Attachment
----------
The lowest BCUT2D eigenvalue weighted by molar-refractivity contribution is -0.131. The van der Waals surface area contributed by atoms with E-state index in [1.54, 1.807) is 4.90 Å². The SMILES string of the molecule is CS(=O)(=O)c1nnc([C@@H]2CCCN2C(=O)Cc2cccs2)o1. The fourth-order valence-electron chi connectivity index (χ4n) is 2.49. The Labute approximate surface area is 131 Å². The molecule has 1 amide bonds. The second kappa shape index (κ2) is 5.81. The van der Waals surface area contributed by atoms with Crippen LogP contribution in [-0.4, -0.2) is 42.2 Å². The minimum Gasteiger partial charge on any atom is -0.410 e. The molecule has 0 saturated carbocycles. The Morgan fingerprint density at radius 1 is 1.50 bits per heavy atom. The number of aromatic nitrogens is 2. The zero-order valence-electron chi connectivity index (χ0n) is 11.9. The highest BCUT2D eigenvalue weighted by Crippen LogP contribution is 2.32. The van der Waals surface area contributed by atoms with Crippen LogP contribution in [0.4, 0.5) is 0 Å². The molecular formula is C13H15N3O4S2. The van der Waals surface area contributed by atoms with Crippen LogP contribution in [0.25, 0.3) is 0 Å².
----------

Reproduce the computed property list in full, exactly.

The lowest BCUT2D eigenvalue weighted by molar-refractivity contribution is -0.131. The van der Waals surface area contributed by atoms with E-state index in [1.54, 1.807) is 4.90 Å². The SMILES string of the molecule is CS(=O)(=O)c1nnc([C@@H]2CCCN2C(=O)Cc2cccs2)o1. The fourth-order valence-electron chi connectivity index (χ4n) is 2.49. The Labute approximate surface area is 131 Å². The molecule has 1 amide bonds. The second kappa shape index (κ2) is 5.81. The van der Waals surface area contributed by atoms with Crippen LogP contribution in [-0.4, -0.2) is 42.2 Å². The minimum Gasteiger partial charge on any atom is -0.410 e. The molecule has 0 saturated carbocycles. The Morgan fingerprint density at radius 1 is 1.50 bits per heavy atom. The number of aromatic nitrogens is 2. The zero-order valence-electron chi connectivity index (χ0n) is 11.9. The highest BCUT2D eigenvalue weighted by Crippen LogP contribution is 2.32. The van der Waals surface area contributed by atoms with Crippen LogP contribution in [0.4, 0.5) is 0 Å². The molecular formula is C13H15N3O4S2. The van der Waals surface area contributed by atoms with Crippen LogP contribution in [0.25, 0.3) is 0 Å².